I think the only way that a per jump cycle would work is if we did have ultimate authority on when our gear is serviced. That would also tell me that everyone would be on the honor system. That also reminds me that there are idiots that would brush off there gear maintenance just because of ignorrance or they may just not care. I could maybe see someone getting hurt because of negligence. Maybe someone doesn't take care of their loop lets say and there reserve fires in a formation. That might really suck for more than just that person, far fetched but could happen. Whole other subect now but what I can see happening is that maybe we go to six months, which would be good and I want that to happen. I can see someone having a problem with their reserve and it totally being UNRELATED, but would blame it on the longer cycle and maybe starting a shit storm. I can see some dumbasses buying into that. I would guess that most people would think that a six month cycle is more risky wether they are educated or not, the majority usually wins those debates. That would suck, once again far fetched but maybe.


(This post was edited by 2shay on Aug 24, 2007, 3:53 PM)


pilotdave  (D License)

Aug 26, 2007, 4:21 PM
Post #48 of 75 (870 views)
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Re: [CrazyL] hot trunk [In reply to] Can't Post

Personally I'd like to see it measured in months instead of days, so we can stop having to calculate when 120/180 days will be. In the FAA world, they usually give till the end of the month, but that'd cause all kinds of problems for riggers so I wouldn't like that. But I think basing a repack cycle on time is the only way to go. Very simple, easy to keep track and plan ahead, and seems to be working just fine.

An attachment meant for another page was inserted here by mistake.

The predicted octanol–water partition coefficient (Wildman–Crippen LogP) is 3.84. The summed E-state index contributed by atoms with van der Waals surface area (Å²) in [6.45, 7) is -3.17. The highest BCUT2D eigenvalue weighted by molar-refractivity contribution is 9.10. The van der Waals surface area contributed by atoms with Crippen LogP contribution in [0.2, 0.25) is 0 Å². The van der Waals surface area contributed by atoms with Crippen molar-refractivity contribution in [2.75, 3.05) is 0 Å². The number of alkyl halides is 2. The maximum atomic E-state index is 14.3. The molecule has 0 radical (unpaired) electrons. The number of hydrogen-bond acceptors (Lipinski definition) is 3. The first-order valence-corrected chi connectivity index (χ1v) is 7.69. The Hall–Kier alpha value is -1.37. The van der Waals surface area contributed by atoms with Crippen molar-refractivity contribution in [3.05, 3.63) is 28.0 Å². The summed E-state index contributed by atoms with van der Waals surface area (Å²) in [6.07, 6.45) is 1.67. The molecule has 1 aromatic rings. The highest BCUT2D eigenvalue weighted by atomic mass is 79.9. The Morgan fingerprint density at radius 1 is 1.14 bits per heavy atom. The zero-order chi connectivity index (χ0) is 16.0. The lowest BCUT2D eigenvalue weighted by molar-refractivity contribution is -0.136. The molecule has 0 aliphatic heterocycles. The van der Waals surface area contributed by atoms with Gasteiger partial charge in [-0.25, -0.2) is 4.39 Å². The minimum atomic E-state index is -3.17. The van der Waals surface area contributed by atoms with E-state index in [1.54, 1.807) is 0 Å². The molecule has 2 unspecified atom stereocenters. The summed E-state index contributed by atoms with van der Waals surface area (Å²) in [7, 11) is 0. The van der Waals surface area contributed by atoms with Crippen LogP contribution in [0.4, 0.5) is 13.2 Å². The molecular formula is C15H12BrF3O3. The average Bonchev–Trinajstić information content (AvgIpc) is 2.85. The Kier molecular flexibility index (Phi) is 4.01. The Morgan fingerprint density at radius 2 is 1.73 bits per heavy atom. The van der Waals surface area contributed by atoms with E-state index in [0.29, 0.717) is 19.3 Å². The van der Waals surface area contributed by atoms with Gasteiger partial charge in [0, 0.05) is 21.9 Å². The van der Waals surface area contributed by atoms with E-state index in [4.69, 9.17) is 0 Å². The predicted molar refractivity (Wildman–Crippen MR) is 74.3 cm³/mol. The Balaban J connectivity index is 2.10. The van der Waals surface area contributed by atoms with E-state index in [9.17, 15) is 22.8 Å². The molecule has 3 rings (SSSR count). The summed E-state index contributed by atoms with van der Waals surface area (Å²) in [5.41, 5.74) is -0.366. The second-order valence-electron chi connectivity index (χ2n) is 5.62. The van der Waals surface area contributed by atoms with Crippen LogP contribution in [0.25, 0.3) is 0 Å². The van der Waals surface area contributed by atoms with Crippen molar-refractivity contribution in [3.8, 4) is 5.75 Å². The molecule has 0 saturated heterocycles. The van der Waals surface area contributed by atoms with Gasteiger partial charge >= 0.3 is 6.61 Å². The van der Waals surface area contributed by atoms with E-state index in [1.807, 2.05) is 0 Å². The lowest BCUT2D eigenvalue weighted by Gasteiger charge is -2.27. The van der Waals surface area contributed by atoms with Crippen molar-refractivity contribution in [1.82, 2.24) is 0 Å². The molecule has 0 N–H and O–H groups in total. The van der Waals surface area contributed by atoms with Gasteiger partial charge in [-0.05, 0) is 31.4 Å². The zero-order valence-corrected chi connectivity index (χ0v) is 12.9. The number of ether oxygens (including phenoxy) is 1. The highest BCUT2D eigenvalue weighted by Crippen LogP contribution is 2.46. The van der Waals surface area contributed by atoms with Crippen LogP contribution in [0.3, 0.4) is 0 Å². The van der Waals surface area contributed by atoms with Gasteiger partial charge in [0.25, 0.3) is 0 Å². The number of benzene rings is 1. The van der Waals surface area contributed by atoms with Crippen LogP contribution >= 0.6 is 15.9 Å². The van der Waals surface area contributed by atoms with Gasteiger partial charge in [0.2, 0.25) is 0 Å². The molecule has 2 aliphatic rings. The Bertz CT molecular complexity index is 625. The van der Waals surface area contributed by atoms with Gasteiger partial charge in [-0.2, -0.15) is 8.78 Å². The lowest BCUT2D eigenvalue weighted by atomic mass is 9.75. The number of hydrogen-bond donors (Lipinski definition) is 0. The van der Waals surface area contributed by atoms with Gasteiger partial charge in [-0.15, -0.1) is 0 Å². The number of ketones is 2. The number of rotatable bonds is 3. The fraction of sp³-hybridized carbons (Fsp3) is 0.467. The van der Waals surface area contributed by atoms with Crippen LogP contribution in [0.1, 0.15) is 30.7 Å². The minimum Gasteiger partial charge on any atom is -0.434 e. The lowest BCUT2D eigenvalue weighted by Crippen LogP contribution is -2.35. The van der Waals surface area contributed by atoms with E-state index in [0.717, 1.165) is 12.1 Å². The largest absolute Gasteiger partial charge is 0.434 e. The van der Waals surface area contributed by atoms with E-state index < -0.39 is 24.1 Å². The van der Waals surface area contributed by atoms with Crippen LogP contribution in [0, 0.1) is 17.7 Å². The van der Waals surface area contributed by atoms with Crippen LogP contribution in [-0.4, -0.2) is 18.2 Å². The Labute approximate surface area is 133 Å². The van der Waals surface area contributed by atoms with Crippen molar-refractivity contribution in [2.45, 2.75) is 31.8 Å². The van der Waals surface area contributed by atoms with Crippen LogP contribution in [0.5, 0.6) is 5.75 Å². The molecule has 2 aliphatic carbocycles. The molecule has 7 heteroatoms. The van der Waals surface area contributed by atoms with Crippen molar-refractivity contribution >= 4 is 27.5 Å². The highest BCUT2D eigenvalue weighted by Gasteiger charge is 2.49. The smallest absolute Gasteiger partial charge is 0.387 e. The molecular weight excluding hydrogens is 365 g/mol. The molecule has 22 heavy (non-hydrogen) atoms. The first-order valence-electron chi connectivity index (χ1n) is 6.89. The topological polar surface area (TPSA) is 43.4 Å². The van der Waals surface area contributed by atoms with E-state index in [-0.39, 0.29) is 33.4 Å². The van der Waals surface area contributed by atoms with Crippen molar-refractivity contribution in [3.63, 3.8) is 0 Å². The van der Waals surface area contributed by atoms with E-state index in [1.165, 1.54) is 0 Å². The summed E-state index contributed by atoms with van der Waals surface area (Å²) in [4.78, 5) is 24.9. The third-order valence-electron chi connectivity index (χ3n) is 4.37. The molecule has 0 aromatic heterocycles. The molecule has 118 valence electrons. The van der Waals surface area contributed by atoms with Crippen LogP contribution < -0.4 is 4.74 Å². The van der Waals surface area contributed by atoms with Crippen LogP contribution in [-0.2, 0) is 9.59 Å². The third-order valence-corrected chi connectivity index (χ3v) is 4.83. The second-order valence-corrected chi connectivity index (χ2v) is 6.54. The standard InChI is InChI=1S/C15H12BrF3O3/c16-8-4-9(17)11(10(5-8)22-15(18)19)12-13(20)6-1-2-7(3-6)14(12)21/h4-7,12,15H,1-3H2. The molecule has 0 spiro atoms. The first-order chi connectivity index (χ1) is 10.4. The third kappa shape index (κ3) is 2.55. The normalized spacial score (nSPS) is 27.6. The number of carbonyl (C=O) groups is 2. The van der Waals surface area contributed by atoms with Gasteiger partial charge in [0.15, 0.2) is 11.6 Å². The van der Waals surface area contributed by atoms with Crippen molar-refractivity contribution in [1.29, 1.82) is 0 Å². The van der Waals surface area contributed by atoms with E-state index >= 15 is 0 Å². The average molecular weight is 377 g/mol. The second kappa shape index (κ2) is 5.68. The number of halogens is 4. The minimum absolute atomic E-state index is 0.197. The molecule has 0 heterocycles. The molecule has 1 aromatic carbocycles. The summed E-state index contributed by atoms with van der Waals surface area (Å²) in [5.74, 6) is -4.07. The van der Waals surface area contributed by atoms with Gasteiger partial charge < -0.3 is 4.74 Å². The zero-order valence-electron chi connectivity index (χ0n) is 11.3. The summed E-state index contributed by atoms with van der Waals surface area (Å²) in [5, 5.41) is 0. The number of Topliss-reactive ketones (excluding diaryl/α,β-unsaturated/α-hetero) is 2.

How many months is another question. I have no idea. That takes research and thinking. We know all about ~4 months in the US. Other countries know about ~6 months. We pretty much know that we don't degrade safety by going to 6 months... or at least that's what the research seems to show. I'm sure there's an optimal number, but I don't think anyone's trying to figure out what it is. The question is just if 180 days, like they do in a lot of other countries, will make us any more or less safe.

Dave


(This post was edited by pilotdave on Aug 26, 2007, 4:23 PM)


Broke  (A License)

Aug 26, 2007, 10:53 PM
Post #49 of 75 (848 views)
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Re: [pilotdave] hot trunk [In reply to] Can't Post

If you are concerned about calculating the 120 days why don't you check this out http://www.rigminder.net


CrazyL  (D 17699)

Aug 27, 2007, 12:04 PM
Post #50 of 75 (807 views)
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Re: [pilotdave] hot trunk [In reply to] Can't Post

Why would'nt we just go with manufacturer recommendations instead of pack cycle? Like we do for cypres batteries and service? I do think that a 180 day cycle would be good for some areas that have 6 months of season. Q: if 180 days will make us any more or less safe? Some rigs don't get wear for years. Some have wear and parts that should be repaired and have'nt within 6 months,some parachute owners don't realize and some don't care what happens when the reserve gets wet or left in a hot trunk till...